Is it a new hip trend? A good investment idea? Or is it a system capable of saving the human race? Today the notion of sustainability is interpreted too broadly. Pierre Casse and Gazmend Haxhia talk about what it really means and share their experience of implementing sustainable projects, citing Albania as an example.
This is the dawn of a new age. We have come to realize that the world is a much smaller place then we had previously thought. In the 21st century ‘global village,’ we are all interconnected and increasingly interdependent. As the global population continues to expand, we must face the fact that the earth’s natural resources are finite. It is as if we fell off a cliff and have been falling for some time, but now we can suddenly see the ground looming below us. The urgency to act becomes greater as the base of the cliff grows closer. Will we have the courage to make the critical decisions? Where is the leadership we need?
With respect to the environment, thankfully, initiatives have been both top-down and bottom-up. On the supranational level, the World Business Council for Sustainable Development, the United Nations Environmental Program, and the World Economic Forum in Davos are highlighting the need to ensure that sustainability is a key consideration on the global agenda. On the national level, few authorities can afford to ignore the need for coherent environmental management policies. The simple truth is that ordinary people are worried about the future of the world in which we live.
We cannot deny the facts before us. Many of the business models we depend upon were designed in an age when we thought the earth’s natural resources were infinite. Entire industries grew around the assumption that the natural resources sustaining our survival were inexhaustible. Nevertheless, the disappearance of forests, the depletion of the fish stock, the erosion of the earth’s ozone, and the contamination of fragile ecosystems and our water supply tell a different story. Perhaps the strongest evidence comes from the gradual change in weather patterns across the globe.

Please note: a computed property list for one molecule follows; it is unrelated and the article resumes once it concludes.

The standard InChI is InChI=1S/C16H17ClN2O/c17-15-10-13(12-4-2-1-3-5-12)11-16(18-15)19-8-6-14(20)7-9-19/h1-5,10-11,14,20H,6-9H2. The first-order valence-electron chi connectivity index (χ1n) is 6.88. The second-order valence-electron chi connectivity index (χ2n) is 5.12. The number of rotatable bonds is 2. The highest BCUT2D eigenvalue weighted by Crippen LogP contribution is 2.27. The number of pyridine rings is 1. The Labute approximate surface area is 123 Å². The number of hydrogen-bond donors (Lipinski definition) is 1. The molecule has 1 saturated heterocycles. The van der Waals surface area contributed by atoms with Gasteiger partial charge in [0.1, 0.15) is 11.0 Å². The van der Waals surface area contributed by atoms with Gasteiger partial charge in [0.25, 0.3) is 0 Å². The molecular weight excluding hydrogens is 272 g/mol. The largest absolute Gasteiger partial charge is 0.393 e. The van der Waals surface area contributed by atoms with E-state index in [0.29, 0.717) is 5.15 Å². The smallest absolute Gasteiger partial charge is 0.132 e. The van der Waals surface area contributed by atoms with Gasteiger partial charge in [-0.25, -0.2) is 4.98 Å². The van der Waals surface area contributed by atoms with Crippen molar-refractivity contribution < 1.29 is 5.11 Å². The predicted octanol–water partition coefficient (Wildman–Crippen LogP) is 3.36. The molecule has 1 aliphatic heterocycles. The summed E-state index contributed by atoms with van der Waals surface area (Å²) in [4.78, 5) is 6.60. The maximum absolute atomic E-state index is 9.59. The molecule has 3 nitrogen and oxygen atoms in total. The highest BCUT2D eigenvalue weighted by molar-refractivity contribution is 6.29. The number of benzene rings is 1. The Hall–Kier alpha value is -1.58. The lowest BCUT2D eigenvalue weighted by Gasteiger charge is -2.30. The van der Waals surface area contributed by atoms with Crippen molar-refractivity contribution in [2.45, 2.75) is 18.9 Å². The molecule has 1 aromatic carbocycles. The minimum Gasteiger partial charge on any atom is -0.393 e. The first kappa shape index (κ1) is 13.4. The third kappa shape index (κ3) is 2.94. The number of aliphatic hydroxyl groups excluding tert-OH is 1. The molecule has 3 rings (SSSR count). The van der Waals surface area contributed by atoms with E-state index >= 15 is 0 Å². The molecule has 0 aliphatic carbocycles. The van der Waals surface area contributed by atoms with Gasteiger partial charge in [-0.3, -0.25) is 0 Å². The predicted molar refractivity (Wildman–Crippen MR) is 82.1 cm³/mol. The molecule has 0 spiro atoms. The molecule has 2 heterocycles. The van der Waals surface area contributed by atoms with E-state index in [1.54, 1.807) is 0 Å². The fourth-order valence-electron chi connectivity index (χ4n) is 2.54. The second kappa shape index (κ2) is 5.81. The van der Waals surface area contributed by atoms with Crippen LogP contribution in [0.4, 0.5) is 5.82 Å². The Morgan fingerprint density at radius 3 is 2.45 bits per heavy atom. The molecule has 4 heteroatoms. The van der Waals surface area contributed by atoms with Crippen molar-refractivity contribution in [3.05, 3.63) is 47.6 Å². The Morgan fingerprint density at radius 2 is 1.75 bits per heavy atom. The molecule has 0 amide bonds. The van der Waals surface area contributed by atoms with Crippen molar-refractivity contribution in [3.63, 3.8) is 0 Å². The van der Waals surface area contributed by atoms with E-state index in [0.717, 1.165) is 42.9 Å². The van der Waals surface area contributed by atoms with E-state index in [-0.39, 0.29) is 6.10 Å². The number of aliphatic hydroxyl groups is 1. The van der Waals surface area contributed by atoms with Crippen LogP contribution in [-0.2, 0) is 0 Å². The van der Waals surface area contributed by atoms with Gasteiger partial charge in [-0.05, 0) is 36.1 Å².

With respect to trends, the following should be taken into consideration:
• The growth in the global population, and issues arising from a demographic shift, cannot be ignored;
• The ongoing development of a ‘triple bottom line strategy’ comprising three key pillars is still a work-in-progress;
• Economic prosperity;
• Social equity;
• Environmental protection;
• Sound decision-making on a range of issues related to sustainable development is slow in implementation; and
• The use of measurement tools, such as environmental assessment, life-cycle audits, and the like, have not yet become established in the leaderships’ mindset to make an impact.
Our world is evolving faster than our powers of understanding, and since we have no means of anticipating the future with any degree of certainty, it behooves us to craft strategies that will aim to create a more sustainable world for future generations.
We have seen recent moves in the right direction. One such example is Albania’s Cement Sustainability Initiative, related to the TITAN ANTEA green field project. This involved using a green area for the construction of a new cement production facility and the development of two new quarries for producing the main raw materials for the operation. The project, which was funded by EBRD and IFC, is considered a category ‘A’ initiative by the funding institutions. An Environmental and Social Impact Assessment (ESIA) was conducted with a focus on Environmental Impact Assessment Studies and Quarry Management Plans. An additional example involves Albanian Banking Institutions, including BKT, PROCREDIT, and CREDINS, that offer credits to homeowners who use sustainable power; different international partners subsidize the attractive rates.
Sustainability has only recently ‘come into vogue,’ and still faces the challenge of proving its importance. Some people resent what they see as fear mongering. We are told that unless we act now, we will leave a terrible legacy for future generations. But should not we have contingencies in place in case the worst-case scenario is accurate?